Symptoms of gastritis and gastropathy are usually not specific. The most common presenting clinical features are upper gastrointestinal bleeding and abdominal pain, which can also characterize other clinical conditions (Table 7.4). In very young children, abdominal pain is usually poorly localized and in some cases may manifest as feeding refusal or irritability, whereas in older children and adolescents, the site of pain is more often defined and a mealtime relationship may be present. Rarely, acute abdominal pain, resulting from ulcer perforation, may dominate the clinical presentation. Gastric blood losses can be revealed by chronic signs such as iron deficiency anemia or, alternatively, by acute hemorrhage, with hema-temesis and/or melena. Severe bleeding and perforation may occur, resulting in a high mortality rate.
defects, 3-10 mm in diameter, with central punctate flecks of barium reflecting central superficial ulceration, usually located on antral and/or gastric body hypertrophied rugae.40 In patients with Menetrier's disease, upper gastrointestinal series identified the characteristic gastric ruga hypertrophy, localized predominantly in the fundus and proximal corpus. However, in the evaluation of children with suspected organic abdominal pain, a radiology study of the upper gastrointestinal tract is performed to exclude anatomic abnormalities such as malrotation, duodenal bands or antral web.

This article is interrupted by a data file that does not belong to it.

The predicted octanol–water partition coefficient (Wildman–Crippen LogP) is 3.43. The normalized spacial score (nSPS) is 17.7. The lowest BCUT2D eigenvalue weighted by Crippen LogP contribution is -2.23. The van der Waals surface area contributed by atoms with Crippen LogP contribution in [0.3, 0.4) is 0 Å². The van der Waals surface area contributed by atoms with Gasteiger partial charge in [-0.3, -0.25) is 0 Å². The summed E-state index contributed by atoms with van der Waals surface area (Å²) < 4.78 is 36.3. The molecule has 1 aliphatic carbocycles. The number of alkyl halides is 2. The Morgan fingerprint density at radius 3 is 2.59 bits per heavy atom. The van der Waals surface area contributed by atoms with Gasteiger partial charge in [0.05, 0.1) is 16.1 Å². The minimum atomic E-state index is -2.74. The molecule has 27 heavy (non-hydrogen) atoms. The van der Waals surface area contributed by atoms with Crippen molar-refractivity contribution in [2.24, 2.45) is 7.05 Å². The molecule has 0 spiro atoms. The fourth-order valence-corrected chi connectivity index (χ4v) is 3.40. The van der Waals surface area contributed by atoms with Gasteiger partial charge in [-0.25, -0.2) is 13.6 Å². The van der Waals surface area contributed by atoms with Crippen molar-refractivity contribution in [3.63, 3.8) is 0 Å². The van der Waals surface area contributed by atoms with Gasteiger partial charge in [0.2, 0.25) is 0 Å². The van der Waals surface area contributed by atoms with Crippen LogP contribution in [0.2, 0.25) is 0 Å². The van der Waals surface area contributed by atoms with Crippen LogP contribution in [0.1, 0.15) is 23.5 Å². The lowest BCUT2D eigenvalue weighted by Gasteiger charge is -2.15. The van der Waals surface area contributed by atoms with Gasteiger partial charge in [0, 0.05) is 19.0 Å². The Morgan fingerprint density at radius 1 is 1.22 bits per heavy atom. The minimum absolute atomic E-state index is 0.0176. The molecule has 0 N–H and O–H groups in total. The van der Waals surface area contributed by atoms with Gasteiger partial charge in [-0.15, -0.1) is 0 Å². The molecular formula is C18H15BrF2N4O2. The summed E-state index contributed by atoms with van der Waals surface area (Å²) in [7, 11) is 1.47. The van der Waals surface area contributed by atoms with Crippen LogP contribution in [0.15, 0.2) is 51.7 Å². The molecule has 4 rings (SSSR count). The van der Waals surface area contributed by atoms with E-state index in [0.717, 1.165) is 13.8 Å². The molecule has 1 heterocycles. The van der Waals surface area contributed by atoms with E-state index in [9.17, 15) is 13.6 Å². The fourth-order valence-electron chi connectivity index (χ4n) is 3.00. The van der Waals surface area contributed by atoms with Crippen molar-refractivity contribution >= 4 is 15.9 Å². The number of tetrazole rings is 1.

Upper gastrointestinal endoscopy represents the first-line procedure for investigating gastric mucosal pathology. Endoscopic features have been previously discussed in each section. Although upper gastrointestinal endoscopy is the most reliable method for identifying the bleeding source, defining the lesions and localizing the anatomic site of mucosal damage, the ability to make a definitive diagnosis based on endoscopic appearance alone is limited, because of a poor correlation between endoscopic abnormalities and histologi-cal findings. The diagnosis and definition of gastritis and gastropathy are primarily established by histology. A sampling strategy dealing with number and size of specimens taken during endoscopy is recommended. Biopsy specimens should be taken from both endoscopically visible lesions and normal-appearing sites, adjacent to the lesions. Ideally, at least two specimens from each site should be taken. Visualization and knowledge of endoscopic and histological findings of other sites of the gastrointestinal tract (esophagus, duodenum and colon) can be helpful for a correct assessment of the gastric mucosa.
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